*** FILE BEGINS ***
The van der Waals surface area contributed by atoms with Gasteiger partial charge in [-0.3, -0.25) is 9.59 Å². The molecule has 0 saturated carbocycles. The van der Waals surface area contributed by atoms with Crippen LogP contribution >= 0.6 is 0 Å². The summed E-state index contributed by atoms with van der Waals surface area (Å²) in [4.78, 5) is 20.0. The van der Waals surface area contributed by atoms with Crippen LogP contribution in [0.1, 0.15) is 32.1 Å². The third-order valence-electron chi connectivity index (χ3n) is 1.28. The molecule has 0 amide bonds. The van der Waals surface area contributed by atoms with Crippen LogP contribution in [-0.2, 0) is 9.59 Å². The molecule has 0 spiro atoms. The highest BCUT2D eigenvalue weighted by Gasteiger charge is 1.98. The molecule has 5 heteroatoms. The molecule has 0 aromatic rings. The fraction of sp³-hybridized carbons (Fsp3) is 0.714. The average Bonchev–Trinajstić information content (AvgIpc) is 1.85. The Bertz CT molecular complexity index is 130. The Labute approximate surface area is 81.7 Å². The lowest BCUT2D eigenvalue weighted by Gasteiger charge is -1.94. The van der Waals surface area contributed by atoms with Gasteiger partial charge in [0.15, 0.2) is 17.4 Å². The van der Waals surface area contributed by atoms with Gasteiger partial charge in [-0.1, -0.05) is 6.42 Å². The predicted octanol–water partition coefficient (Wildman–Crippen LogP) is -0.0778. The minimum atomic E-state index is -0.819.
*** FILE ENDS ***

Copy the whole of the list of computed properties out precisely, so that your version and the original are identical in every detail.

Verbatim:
The van der Waals surface area contributed by atoms with Gasteiger partial charge in [-0.3, -0.25) is 9.59 Å². The molecule has 0 saturated carbocycles. The van der Waals surface area contributed by atoms with Crippen LogP contribution >= 0.6 is 0 Å². The summed E-state index contributed by atoms with van der Waals surface area (Å²) in [4.78, 5) is 20.0. The van der Waals surface area contributed by atoms with Crippen LogP contribution in [0.1, 0.15) is 32.1 Å². The third-order valence-electron chi connectivity index (χ3n) is 1.28. The molecule has 0 amide bonds. The van der Waals surface area contributed by atoms with Crippen LogP contribution in [-0.2, 0) is 9.59 Å². The molecule has 0 spiro atoms. The highest BCUT2D eigenvalue weighted by Gasteiger charge is 1.98. The molecule has 5 heteroatoms. The molecule has 0 aromatic rings. The fraction of sp³-hybridized carbons (Fsp3) is 0.714. The average Bonchev–Trinajstić information content (AvgIpc) is 1.85. The Bertz CT molecular complexity index is 130. The Labute approximate surface area is 81.7 Å². The lowest BCUT2D eigenvalue weighted by Gasteiger charge is -1.94. The van der Waals surface area contributed by atoms with Gasteiger partial charge in [0.15, 0.2) is 17.4 Å². The van der Waals surface area contributed by atoms with Gasteiger partial charge in [-0.1, -0.05) is 6.42 Å². The predicted octanol–water partition coefficient (Wildman–Crippen LogP) is -0.0778. The minimum atomic E-state index is -0.819.